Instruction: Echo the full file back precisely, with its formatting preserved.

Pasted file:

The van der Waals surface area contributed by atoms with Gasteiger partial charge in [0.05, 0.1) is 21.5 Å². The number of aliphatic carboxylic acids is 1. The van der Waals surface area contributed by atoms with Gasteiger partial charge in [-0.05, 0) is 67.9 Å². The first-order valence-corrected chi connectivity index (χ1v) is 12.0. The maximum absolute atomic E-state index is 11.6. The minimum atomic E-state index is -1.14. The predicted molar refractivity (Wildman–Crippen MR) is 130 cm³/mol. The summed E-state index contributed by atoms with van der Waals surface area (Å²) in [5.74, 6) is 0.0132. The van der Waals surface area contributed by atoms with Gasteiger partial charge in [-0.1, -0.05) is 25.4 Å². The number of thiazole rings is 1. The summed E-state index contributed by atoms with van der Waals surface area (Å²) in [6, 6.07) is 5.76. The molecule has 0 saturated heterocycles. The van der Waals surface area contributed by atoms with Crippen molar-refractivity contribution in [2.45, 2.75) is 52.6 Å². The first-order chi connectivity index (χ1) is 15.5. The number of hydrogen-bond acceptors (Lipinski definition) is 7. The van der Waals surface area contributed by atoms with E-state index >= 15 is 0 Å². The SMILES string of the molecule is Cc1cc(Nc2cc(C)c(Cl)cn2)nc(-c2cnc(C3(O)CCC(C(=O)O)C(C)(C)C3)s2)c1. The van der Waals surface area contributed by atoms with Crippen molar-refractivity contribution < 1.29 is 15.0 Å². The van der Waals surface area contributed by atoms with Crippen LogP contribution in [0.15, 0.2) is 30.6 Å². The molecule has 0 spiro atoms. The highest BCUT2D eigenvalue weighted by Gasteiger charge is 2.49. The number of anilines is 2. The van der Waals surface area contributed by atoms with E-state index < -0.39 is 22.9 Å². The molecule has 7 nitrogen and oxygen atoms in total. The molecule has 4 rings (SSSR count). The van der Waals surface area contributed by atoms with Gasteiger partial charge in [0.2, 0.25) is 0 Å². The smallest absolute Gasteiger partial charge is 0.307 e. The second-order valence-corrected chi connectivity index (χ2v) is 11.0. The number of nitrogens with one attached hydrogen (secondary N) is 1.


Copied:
The van der Waals surface area contributed by atoms with Gasteiger partial charge in [0.05, 0.1) is 21.5 Å². The number of aliphatic carboxylic acids is 1. The van der Waals surface area contributed by atoms with Gasteiger partial charge in [-0.05, 0) is 67.9 Å². The first-order valence-corrected chi connectivity index (χ1v) is 12.0. The maximum absolute atomic E-state index is 11.6. The minimum atomic E-state index is -1.14. The predicted molar refractivity (Wildman–Crippen MR) is 130 cm³/mol. The summed E-state index contributed by atoms with van der Waals surface area (Å²) in [5.74, 6) is 0.0132. The van der Waals surface area contributed by atoms with Gasteiger partial charge in [-0.1, -0.05) is 25.4 Å². The number of thiazole rings is 1. The summed E-state index contributed by atoms with van der Waals surface area (Å²) in [6, 6.07) is 5.76. The molecule has 0 saturated heterocycles. The van der Waals surface area contributed by atoms with Crippen molar-refractivity contribution in [2.45, 2.75) is 52.6 Å². The first-order chi connectivity index (χ1) is 15.5. The number of hydrogen-bond acceptors (Lipinski definition) is 7. The van der Waals surface area contributed by atoms with E-state index >= 15 is 0 Å². The SMILES string of the molecule is Cc1cc(Nc2cc(C)c(Cl)cn2)nc(-c2cnc(C3(O)CCC(C(=O)O)C(C)(C)C3)s2)c1. The van der Waals surface area contributed by atoms with Crippen molar-refractivity contribution < 1.29 is 15.0 Å². The van der Waals surface area contributed by atoms with Crippen LogP contribution in [0.15, 0.2) is 30.6 Å². The molecule has 0 spiro atoms. The highest BCUT2D eigenvalue weighted by Gasteiger charge is 2.49. The number of anilines is 2. The van der Waals surface area contributed by atoms with E-state index < -0.39 is 22.9 Å². The molecule has 7 nitrogen and oxygen atoms in total. The molecule has 4 rings (SSSR count). The van der Waals surface area contributed by atoms with Gasteiger partial charge in [0.2, 0.25) is 0 Å². The smallest absolute Gasteiger partial charge is 0.307 e. The second-order valence-corrected chi connectivity index (χ2v) is 11.0. The number of nitrogens with one attached hydrogen (secondary N) is 1.